I recently came across an article about a 76-year-old British author, Alan Shadrake, who was sentenced to six weeks in jail and fined $20,000 in Singapore for his writings regarding the country’s death penalty policies. It is safe to say that in the past I’ve read more than I’d like about this kind of news.
Every time I read an article related to censorship or free speech resulting in punishment — an appallingly frequent amount considering it’s 2010 — I am led to re-evaluate the significance of the words people say and write.
On the Reporters Without Borders 2011 Press Freedom Rankings Map, 178 countries are identified by a color on a spectrum from white to black (with yellow, orange, and red in between) indicating the level of censorship and press freedom allowed. Upon looking at it, it is shocking the amount of orange, red and black (moderate, serious and very severe censorship) depicted.
I don’t believe we can escape from the sense of responsibility that comes after reading story after story about those who are persecuted because their speech is unprotected.
Is free speech a right or a privilege? It’s an ancient question, and many are quick to argue that it is a right. In one of my favorite quotes, Voltaire muses, “We have a natural right to make use of our pens as of our tongue, at our peril, risk and hazard.” Most of us take this right for granted, but the reality is that for many people in the world, and much to Voltaire’s and my disdain, it’s a privilege.
People much more intelligent and knowledgeable than I am may throw out some facts about the publishing industry, the government’s inner workings and maybe a little “Big Brother is always watching,” giving me a few reasons to believe that speech isn’t all that “free” anywhere.
But for the purpose of this article, it’s safe to say that when a fairly anonymous 18-year-old Asian female can write about whatever she wants, have it be read, heard, published on paper and the Internet, even exist without punishment or censorship — it is more free speech than anyone in North Korea, Myanmar or Libya can dream about.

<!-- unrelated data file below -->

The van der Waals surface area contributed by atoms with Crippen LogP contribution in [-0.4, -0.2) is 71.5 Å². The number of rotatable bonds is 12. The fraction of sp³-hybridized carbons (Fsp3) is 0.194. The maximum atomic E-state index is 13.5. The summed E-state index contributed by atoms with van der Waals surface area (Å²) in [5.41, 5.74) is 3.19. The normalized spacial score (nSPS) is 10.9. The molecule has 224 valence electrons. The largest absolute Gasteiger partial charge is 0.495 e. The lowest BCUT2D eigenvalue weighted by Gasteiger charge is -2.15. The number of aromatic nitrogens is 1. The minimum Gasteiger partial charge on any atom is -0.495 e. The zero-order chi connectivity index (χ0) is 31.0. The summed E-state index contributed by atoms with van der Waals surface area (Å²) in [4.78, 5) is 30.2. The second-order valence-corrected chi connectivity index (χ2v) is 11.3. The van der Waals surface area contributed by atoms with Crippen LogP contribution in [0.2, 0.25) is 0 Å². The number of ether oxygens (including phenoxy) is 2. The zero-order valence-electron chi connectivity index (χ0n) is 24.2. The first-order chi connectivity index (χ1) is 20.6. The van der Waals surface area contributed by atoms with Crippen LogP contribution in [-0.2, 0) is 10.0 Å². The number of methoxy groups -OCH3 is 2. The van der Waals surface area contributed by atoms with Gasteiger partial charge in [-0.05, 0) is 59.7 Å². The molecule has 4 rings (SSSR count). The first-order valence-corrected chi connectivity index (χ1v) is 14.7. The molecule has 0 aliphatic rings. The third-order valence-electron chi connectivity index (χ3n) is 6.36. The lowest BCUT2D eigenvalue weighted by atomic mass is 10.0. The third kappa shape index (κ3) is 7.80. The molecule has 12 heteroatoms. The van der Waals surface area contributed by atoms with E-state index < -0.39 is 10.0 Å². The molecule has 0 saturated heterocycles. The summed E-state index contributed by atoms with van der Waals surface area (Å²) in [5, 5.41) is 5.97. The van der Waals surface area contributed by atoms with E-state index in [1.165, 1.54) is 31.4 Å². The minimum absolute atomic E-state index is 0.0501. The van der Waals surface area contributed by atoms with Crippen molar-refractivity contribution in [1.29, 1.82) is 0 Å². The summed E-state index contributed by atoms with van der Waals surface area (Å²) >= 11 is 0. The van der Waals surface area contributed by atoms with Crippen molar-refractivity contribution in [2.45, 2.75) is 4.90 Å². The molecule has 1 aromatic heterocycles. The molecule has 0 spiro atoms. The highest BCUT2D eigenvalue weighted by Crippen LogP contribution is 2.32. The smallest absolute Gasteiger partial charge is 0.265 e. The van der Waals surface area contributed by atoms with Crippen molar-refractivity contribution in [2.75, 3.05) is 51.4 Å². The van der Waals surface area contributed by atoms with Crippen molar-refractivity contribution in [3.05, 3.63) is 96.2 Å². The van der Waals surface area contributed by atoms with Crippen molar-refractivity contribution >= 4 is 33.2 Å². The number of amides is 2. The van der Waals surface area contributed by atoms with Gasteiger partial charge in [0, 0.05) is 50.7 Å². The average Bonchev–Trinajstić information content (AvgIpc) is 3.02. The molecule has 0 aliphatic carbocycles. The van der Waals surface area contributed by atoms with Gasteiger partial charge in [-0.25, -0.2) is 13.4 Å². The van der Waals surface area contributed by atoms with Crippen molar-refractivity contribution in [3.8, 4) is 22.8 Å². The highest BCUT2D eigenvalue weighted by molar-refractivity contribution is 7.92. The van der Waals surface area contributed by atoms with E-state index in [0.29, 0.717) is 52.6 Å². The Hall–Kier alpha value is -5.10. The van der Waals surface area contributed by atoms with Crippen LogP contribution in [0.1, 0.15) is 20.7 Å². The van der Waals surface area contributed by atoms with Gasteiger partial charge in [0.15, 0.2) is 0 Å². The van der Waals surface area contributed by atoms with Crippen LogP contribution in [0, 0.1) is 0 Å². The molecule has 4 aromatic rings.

And for that, I feel it is imperative for those of us who are thoroughly spoiled with protected speech to treasure the substance of the words we say, write and read.
On any given day, one is bombarded with practices of uninhibited free speech used not to voice opinion, but to carelessly fling every little thing that pops into our heads or confute any potential argument with as little evidence we have, just for the sake of it. It’s a college campus in a generation of “like, whatever, OMG and WTF.” It’s only natural.
Obviously, there is nothing wrong with that; I’m not opposing the right of people to argue and blurt out the first thing that comes to their minds. I am merely musing about the use of words and the idea that we don’t use our speech to the utmost potential that we could.
I am far from eloquent. I curse like a sailor, I’m loud when there is no reason to be and unnervingly silent when I could afford to be talkative. On one extreme, spitting out ridiculousness for the fun of it is hilarious and entertaining, but on the other hand I wonder if I should be saving my words for things of actual substance.
So in light of the upcoming Thanksgiving holiday, let’s be thankful for the liberty of speech that we have. I know I will think back on words I have and haven’t said. Though I don’t have any direct connection to Alan Shadrake or any other free speech martyrs, I promise to myself, next time, I will make the voiceless proud of me.